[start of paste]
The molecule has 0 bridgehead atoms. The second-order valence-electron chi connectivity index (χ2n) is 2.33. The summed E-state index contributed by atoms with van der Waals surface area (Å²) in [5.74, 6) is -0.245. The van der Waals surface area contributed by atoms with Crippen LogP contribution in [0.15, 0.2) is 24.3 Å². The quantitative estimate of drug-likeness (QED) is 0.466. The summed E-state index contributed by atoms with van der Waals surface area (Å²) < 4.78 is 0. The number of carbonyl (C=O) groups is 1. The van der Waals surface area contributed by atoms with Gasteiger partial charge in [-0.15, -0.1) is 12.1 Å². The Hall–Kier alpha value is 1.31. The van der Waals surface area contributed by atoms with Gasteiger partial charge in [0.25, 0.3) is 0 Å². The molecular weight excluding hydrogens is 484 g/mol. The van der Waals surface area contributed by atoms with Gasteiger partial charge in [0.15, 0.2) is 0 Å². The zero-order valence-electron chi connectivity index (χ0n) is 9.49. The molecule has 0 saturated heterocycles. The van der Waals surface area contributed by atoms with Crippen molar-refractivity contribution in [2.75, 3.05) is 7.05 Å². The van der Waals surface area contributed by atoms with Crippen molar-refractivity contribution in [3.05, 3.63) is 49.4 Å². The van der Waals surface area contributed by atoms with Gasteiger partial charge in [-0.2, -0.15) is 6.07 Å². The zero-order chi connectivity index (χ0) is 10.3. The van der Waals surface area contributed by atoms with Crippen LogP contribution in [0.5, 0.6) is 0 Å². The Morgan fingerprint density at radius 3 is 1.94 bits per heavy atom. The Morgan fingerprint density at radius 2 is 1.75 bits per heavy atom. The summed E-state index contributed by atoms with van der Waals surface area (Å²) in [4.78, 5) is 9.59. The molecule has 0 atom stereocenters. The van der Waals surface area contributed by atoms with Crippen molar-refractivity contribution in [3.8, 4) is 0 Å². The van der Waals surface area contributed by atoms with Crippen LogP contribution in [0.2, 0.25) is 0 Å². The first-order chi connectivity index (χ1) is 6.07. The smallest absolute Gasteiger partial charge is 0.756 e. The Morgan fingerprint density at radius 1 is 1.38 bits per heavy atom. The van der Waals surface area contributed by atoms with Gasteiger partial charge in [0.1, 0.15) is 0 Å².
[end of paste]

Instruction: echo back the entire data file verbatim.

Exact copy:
The molecule has 0 bridgehead atoms. The second-order valence-electron chi connectivity index (χ2n) is 2.33. The summed E-state index contributed by atoms with van der Waals surface area (Å²) in [5.74, 6) is -0.245. The van der Waals surface area contributed by atoms with Crippen LogP contribution in [0.15, 0.2) is 24.3 Å². The quantitative estimate of drug-likeness (QED) is 0.466. The summed E-state index contributed by atoms with van der Waals surface area (Å²) < 4.78 is 0. The number of carbonyl (C=O) groups is 1. The van der Waals surface area contributed by atoms with Gasteiger partial charge in [-0.15, -0.1) is 12.1 Å². The Hall–Kier alpha value is 1.31. The van der Waals surface area contributed by atoms with Gasteiger partial charge in [0.25, 0.3) is 0 Å². The molecular weight excluding hydrogens is 484 g/mol. The van der Waals surface area contributed by atoms with Gasteiger partial charge in [0.15, 0.2) is 0 Å². The zero-order valence-electron chi connectivity index (χ0n) is 9.49. The molecule has 0 saturated heterocycles. The van der Waals surface area contributed by atoms with Crippen molar-refractivity contribution in [2.75, 3.05) is 7.05 Å². The van der Waals surface area contributed by atoms with Crippen molar-refractivity contribution in [3.05, 3.63) is 49.4 Å². The van der Waals surface area contributed by atoms with Gasteiger partial charge in [-0.2, -0.15) is 6.07 Å². The zero-order chi connectivity index (χ0) is 10.3. The van der Waals surface area contributed by atoms with Crippen LogP contribution in [0.5, 0.6) is 0 Å². The Morgan fingerprint density at radius 3 is 1.94 bits per heavy atom. The Morgan fingerprint density at radius 2 is 1.75 bits per heavy atom. The summed E-state index contributed by atoms with van der Waals surface area (Å²) in [4.78, 5) is 9.59. The molecule has 0 atom stereocenters. The van der Waals surface area contributed by atoms with Crippen molar-refractivity contribution in [3.8, 4) is 0 Å². The van der Waals surface area contributed by atoms with Crippen LogP contribution in [0.2, 0.25) is 0 Å². The first-order chi connectivity index (χ1) is 6.07. The smallest absolute Gasteiger partial charge is 0.756 e. The Morgan fingerprint density at radius 1 is 1.38 bits per heavy atom. The van der Waals surface area contributed by atoms with Gasteiger partial charge in [0.1, 0.15) is 0 Å².